Tiny pumpkins are frankly adorable, and they make decorating for the holidays a snap. You can plop a few mini pumpkins down on a table or holiday display, and suddenly, it's next level.
Mini pumpkin varieties include baby bear, jack-be-little, munchkin, and orangita, all of which are orange in color and have a classic pumpkin shape. Baby boo mini pumpkins are white and grow to a maximum size of about three inches.
Though not an official classification of pumpkins, at least not yet, there are some varieties of pumpkins that are meant to be ugly...or at least, not quite as prissy as all those other pumpkins in the patch. Knucklehead pumpkins are bright orange and look like pumpkins, but they are covered in green growths that look unappetizing. This is the feature that makes this variety of pumpkins especially appealing for Halloween decorations. Warty Goblin pumpkins are also covered with odd-looking green growths. The tough skin of these pumpkins makes them difficult to carve, so they're best left looking just as they are.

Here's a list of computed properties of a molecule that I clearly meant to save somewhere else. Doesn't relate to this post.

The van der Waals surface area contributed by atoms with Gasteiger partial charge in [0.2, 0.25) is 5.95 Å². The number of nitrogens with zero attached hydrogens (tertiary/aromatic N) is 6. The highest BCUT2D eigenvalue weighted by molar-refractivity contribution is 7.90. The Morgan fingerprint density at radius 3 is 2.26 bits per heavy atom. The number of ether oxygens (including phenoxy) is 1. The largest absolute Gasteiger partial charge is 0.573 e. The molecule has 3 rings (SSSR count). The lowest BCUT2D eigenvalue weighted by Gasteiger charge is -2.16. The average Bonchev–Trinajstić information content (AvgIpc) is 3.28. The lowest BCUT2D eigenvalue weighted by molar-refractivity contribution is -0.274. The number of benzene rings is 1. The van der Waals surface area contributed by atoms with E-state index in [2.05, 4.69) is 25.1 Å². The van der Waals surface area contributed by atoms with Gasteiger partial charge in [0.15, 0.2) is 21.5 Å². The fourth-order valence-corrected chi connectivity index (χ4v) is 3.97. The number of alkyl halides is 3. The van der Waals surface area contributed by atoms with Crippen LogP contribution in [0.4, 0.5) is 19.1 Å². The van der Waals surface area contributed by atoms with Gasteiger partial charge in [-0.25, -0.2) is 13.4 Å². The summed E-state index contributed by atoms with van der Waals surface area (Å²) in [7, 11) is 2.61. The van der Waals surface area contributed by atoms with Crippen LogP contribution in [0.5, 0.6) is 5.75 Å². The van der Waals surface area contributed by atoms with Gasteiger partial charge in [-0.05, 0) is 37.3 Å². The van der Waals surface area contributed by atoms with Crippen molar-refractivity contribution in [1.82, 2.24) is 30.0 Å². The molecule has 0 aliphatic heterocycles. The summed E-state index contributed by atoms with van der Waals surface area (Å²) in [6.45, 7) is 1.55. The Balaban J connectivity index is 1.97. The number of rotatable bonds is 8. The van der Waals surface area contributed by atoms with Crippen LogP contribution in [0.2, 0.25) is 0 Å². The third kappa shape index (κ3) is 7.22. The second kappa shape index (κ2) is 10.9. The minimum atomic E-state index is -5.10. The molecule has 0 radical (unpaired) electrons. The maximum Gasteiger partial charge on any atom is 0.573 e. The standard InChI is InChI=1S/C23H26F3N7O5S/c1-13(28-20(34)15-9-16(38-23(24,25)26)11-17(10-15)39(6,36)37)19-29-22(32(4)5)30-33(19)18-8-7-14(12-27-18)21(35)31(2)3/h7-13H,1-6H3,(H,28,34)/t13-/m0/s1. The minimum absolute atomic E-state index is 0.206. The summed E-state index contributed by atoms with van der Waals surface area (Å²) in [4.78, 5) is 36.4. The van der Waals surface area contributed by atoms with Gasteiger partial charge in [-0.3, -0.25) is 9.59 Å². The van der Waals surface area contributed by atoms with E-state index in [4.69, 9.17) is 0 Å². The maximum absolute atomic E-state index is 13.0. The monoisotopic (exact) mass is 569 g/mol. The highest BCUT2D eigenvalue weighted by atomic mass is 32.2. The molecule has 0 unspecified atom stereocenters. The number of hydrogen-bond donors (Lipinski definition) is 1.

Some varieties of pumpkins are used far more often for cooking than for display because they're so easy to grow or look so beautiful when they're growing. One example is the blue doll, which has natural mildew resistance and deep orange flesh that is perfect for cooking in pies and soups, popular seasonal treats. Long Island Cheese pumpkins are also popular for baking pumpkin pies, but they aren't the prettiest pumpkins you'll ever see.
Fairytale pumpkins, however, are a contender for the most beautiful list. They have a classic, perfect pumpkin shape with deep ribbing and a round, flattened shape. These pumpkins grow to medium size, just about 15 pounds, so they're perfect for home growers. The sweet flesh inside can be used for any pumpkin recipe, so this is a popular garden pumpkin.
The musquee de Provence grows in the south of France and has a traditional pumpkin shape. Extra-deep ribbing gives the pumpkin definition. This pumpkin looks lovely in any home garden and produces nice flesh that can be used in any pumpkin recipe.